Recent reverse-merger, Akoustis Technologies, Inc. (AKTS), we believe is partially controlled by a hard-partying but secretive man once investigated for possible stock manipulation of reverse merged companies. This Canadian resident quietly rides herd over Akoustis from his luxurious apartment in Switzerland, SEC filings indicate.
But the market is unaware of that interest in this company with no meaningful revenue, no commercial product, a single patent and no clear execution route.
Indeed, the over-the-counter stock uplisted to the Nasdaq a few weeks ago and caught fire. The market valuation ripped to around $200 million dollars and the ugly stick of misunderstanding began gently tapping on the market’s front door.
The stock is an example of companies that have fallen into a series of special reverse merger deals.
Here’s how these deals typically work:
A. The Shell. A struggling company, sometimes led by a CEO residing overseas, is selected by the deal guy. In Akoustis case, the deal man is living in Switzerland while his former business partner just got out of prison after serving stock fraud charges.
B. Control. The struggling company’s CEO, Russian in this case, and the deal guy control the shell’s stock.
C. Merger, Stock Sales. After several transactions, the struggler reverse-merges with a so-so private company. Typically, a private stock sale gives insiders cheap stock, for Akoustis $1.50 to $1.60 per share.
The former private company in the Akoustis case is a non-product company with one old, moldy invention developed by the CEO and his brother – with the patent application filed nearly two decades ago. The reverse merger allows the moldy patent company to offer stock to the public.
D. Loading Up. The shell leader steps aside. The Russian guy steps down and surrenders his Akoustis stock. Ultimately, new company leaders end up with millions of shares. The new CEO and the deal guy get the lion’s share.
E. The Pump. Bought-and-paid-for hype pushes the stock price. When the stock goes from over-the-counter or OTC to trading on the Nasdaq, even more potential investors are exposed. Their stock portfolios may take on a truckload of risk because they don’t know they’ve read paid-for promotional stuff.
F. More Hype. The company often hypes questionable pending business deals. Indeed, Akoustis promotes a plan to buy and expand a factory in New York, complete with supposed incentives. What Akoustis didn’t mention is that the factory is spoiled goods left in the wake of the biggest corruption scandal to hit New York in recent years.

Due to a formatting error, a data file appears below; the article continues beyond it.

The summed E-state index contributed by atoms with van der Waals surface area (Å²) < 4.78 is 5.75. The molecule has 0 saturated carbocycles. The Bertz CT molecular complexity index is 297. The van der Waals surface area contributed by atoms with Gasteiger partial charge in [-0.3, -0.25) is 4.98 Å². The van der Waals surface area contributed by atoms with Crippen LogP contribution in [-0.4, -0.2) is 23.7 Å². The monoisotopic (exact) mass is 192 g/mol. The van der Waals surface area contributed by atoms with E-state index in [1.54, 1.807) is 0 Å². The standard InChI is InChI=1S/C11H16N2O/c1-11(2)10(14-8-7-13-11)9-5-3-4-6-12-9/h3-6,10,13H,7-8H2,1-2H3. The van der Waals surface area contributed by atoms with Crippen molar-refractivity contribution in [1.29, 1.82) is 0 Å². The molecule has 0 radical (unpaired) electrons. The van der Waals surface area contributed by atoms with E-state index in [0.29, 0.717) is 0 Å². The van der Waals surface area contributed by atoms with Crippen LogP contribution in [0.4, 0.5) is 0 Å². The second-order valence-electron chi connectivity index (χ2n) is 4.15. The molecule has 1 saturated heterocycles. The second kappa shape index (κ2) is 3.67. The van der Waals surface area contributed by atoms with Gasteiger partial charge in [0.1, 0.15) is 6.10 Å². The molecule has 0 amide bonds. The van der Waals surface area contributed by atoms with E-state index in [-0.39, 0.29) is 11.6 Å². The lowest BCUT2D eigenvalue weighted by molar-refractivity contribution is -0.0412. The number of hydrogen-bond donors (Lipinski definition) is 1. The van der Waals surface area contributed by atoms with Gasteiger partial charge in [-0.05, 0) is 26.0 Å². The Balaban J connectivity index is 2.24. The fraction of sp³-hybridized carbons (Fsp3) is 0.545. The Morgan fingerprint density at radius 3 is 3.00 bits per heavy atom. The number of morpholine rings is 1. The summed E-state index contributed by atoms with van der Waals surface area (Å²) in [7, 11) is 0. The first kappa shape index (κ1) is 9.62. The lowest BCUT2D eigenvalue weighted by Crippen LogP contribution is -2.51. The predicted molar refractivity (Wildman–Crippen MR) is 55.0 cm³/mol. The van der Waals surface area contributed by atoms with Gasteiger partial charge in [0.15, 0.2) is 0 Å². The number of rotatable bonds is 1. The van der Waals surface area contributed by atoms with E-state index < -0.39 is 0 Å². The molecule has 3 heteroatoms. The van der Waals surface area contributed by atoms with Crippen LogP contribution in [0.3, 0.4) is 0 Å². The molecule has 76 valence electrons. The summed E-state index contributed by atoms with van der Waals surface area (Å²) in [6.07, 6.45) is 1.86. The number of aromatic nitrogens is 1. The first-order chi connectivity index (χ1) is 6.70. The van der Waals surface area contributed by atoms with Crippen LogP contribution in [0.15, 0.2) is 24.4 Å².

G. The Dump. The stock heats up. Insiders and early investors with cheap stock often register their shares ahead of time so they can sell when the price is right. Stock hits the market. If a lot of shares hit and/or someone says “Hey, this stock too high!” the price can plummet. Investors panic and, with everyone trying to sell, they may not be able to sell their stock at a half-way decent price. Now, the Akoustis’ deal guy, CEO and others are registered and ready to sell.
The company did not respond to TheStreetSweeper’s numerous requests for comment but investors may find the company website here.
TheStreetSweeper has contacted the Securities and Exchange Commission by phone and email about this company that has multiple discrepancies in SEC filings and a key stockholder tied to a convicted stock fraudster … a company that apparently can’t afford a secretary who’ll answer the phone, yet apparently does spend big bucks on promotions which lure unwary investors.
We present 12 top risks associated with this Huntersville, North Carolina radio-frequency filter developer for wireless carriers.
*1. The Merger: From Russia With Love
Akoustis Technologies took the cheap and easy route to the public market in May 2015 by merging into a shell company – a Russian shell dreaming of making mobile games for Apple.